"With most outriggers, one percent of level is ideal, but we cannot achieve that," Wilson said. "We've got to use blocking — a hardwood pad bolted together with no gaps is OSHA's preferred method — as long as we're keeping tight, closed contact with the existing pad of the crane."
And, the blocking chosen depends on the ground conditions, he said.
"What's dictated to us by law is the ground be firm, level and drained. It's not firm all the time and that's a common problem that has to be addressed with mats, in multiple layers sometimes."
Many times, crews lay pads and a support structure on ground that's unlevel, which creates a weak condition for the outrigger jack shaft. It puts stress not only on the jack shaft but the outrigger beams as well, he said.
Confirming ground conditions, under OSHA's Subpart CC, is the responsibility of the job site controlling entity, which can be the site owner or general contractor.
"When we go on sites, most of the time my crane supervisor is there before the job ever begins and we have the pad built," Wilson said. "If the ground is not level, we have to get it level to use the crane that day."
Proper mat sizing and condition are another key to preventing outrigger failure. The right mat must be sized not just for the crane, but for ground conditions. A crane exerts bearing pressure on the ground, and the bearing capacity of the soil is where the ball often gets dropped, said Kuzar.
"We're getting better at recognizing the need to determine ground bearing pressures, but we're not always seeing the value of a geotechnical specialist to evaluate the soil and bearing capacity," he added.
If the mat is sized at less than it needs to be to support ground-bearing pressure, the crane can sink. Kuzar believes the industry most often drops the ball where small cranes are concerned.
"Smaller cranes, such as light boom trucks and small hydraulic mobile cranes, don't catch the eye. Yet, those cranes can go over just as easily as large cranes because of poor ground conditions. That's the audience we need to reach, the smaller crane operator catching two or three jobs a day maybe for a rental company where the quality of the cribbing may not be that good, or the matting may not be the size it needs to be."
Bo Collier, president of Brandon, Fla.-based Crane Tech, said instructors spend quite a bit of time in training classes on the subject of ground-bearing pressure.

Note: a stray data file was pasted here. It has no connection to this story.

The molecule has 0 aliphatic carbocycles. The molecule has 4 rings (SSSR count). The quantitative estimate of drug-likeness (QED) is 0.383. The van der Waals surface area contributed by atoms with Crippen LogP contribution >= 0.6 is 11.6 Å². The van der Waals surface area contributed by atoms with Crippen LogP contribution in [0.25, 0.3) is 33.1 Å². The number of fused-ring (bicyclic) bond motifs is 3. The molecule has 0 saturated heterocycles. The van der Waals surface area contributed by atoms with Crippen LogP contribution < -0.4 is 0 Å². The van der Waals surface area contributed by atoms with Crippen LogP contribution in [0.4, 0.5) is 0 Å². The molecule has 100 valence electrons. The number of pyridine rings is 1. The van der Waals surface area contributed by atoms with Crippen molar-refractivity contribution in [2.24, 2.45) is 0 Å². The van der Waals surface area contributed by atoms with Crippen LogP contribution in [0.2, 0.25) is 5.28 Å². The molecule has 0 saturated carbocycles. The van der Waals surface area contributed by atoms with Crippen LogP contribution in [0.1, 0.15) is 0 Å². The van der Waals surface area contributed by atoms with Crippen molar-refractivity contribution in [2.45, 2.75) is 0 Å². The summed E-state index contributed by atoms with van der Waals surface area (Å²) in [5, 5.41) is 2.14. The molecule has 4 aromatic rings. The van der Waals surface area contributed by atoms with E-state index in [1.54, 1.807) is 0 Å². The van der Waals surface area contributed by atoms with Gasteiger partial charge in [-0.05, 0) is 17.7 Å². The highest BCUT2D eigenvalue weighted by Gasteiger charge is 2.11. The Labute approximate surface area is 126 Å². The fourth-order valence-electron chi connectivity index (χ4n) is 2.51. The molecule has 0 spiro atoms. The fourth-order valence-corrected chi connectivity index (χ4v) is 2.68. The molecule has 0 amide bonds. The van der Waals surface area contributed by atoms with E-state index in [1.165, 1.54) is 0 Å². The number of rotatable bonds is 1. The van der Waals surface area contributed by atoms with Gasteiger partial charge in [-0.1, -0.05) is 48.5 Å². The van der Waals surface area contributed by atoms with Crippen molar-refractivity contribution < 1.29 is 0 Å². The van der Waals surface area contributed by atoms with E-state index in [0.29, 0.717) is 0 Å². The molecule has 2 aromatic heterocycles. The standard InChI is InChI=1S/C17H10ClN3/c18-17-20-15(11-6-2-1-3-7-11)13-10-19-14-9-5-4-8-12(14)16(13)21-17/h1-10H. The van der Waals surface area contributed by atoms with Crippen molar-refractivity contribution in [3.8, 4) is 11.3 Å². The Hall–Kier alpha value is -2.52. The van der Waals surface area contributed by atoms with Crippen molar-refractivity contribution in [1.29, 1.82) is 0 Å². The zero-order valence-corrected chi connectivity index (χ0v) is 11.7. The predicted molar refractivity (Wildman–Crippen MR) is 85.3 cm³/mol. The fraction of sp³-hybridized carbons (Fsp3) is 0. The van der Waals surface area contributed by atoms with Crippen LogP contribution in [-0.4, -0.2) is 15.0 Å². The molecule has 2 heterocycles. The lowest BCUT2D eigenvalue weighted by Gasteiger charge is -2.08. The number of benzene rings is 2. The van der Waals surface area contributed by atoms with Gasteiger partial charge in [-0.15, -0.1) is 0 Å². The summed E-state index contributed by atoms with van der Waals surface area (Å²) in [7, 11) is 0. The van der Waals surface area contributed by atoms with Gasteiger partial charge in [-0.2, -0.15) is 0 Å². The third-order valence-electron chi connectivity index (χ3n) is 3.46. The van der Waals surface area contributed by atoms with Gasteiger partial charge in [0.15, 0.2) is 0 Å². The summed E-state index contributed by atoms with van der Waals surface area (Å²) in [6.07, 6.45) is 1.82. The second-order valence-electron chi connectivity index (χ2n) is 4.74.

"We find the cribbing used under a lot of outrigger pads is very inadequate," he said. "In general, people don't give it a lot of consideration, and they don't understand what they're attempting to do. If you put down 2 x 4 blocking and think you've added stability, you really haven't done anything at all to support the outriggers."
Manufacturers figured out over the years it's smarter to build an outrigger pad that is adequate as long as the ground is adequate, said Collier.
"They know you need more area to spread the pressure out. Crews fail to anticipate the maximum pressure a crane would exert per square inch — and the crane sinks in the soil as a result."
Think Outside the Box
Wilson notes one other outrigger failure prevention issue, … this one in older cranes: Sometimes the wear pads and slide areas on the outrigger box beams get overlooked. Corrosion sets in, and once a slack is created, stress points result. An issue in aging cranes, it tends not to get as much attention as, say, hoist ropes, and swing bearings, he said, adding that box beams in general seem not to be as well taken care of in many instances.
"The box and beams are reinforced to handle the load at exact positions," said Collier. "People set cranes up with outriggers not where the boxes and beams are reinforced and the outrigger beams go through the bottom of the boxes because of where the force is. It's not necessarily an issue with the buckling of the outrigger beam, but the bottom of the box needing to be reinforced."
Collier urges crane operators to spot-check the crane setup and make sure they're aware of structural limitations. Check the crane manual carefully and setup correctly for maximum safety, he said, and if you have questions, contact the supplier or manufacturer for clarification of outrigger positioning.
"Take the time to do it right the first time," he said, "because no one wants to see their crane tipped with a broken outrigger." CQ
This story also appears on Crane Equipment Guide.